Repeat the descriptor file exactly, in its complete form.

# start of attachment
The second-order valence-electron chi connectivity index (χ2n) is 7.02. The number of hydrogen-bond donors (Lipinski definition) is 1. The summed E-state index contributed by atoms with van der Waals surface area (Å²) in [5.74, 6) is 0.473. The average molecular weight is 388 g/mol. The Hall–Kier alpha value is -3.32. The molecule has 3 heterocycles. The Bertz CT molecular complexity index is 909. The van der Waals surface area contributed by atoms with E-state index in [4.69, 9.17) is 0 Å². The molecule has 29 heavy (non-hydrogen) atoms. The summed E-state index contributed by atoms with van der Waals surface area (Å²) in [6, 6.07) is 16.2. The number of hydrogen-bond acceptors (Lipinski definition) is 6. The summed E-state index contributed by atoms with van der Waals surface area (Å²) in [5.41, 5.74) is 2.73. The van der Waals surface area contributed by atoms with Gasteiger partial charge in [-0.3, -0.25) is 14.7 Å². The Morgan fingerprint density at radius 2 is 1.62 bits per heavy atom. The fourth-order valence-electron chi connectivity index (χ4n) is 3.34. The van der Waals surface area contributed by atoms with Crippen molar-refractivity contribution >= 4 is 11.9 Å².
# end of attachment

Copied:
The second-order valence-electron chi connectivity index (χ2n) is 7.02. The number of hydrogen-bond donors (Lipinski definition) is 1. The summed E-state index contributed by atoms with van der Waals surface area (Å²) in [5.74, 6) is 0.473. The average molecular weight is 388 g/mol. The Hall–Kier alpha value is -3.32. The molecule has 3 heterocycles. The Bertz CT molecular complexity index is 909. The van der Waals surface area contributed by atoms with E-state index in [4.69, 9.17) is 0 Å². The molecule has 29 heavy (non-hydrogen) atoms. The summed E-state index contributed by atoms with van der Waals surface area (Å²) in [6, 6.07) is 16.2. The number of hydrogen-bond acceptors (Lipinski definition) is 6. The summed E-state index contributed by atoms with van der Waals surface area (Å²) in [5.41, 5.74) is 2.73. The van der Waals surface area contributed by atoms with Gasteiger partial charge in [-0.3, -0.25) is 14.7 Å². The Morgan fingerprint density at radius 2 is 1.62 bits per heavy atom. The fourth-order valence-electron chi connectivity index (χ4n) is 3.34. The van der Waals surface area contributed by atoms with Crippen molar-refractivity contribution >= 4 is 11.9 Å².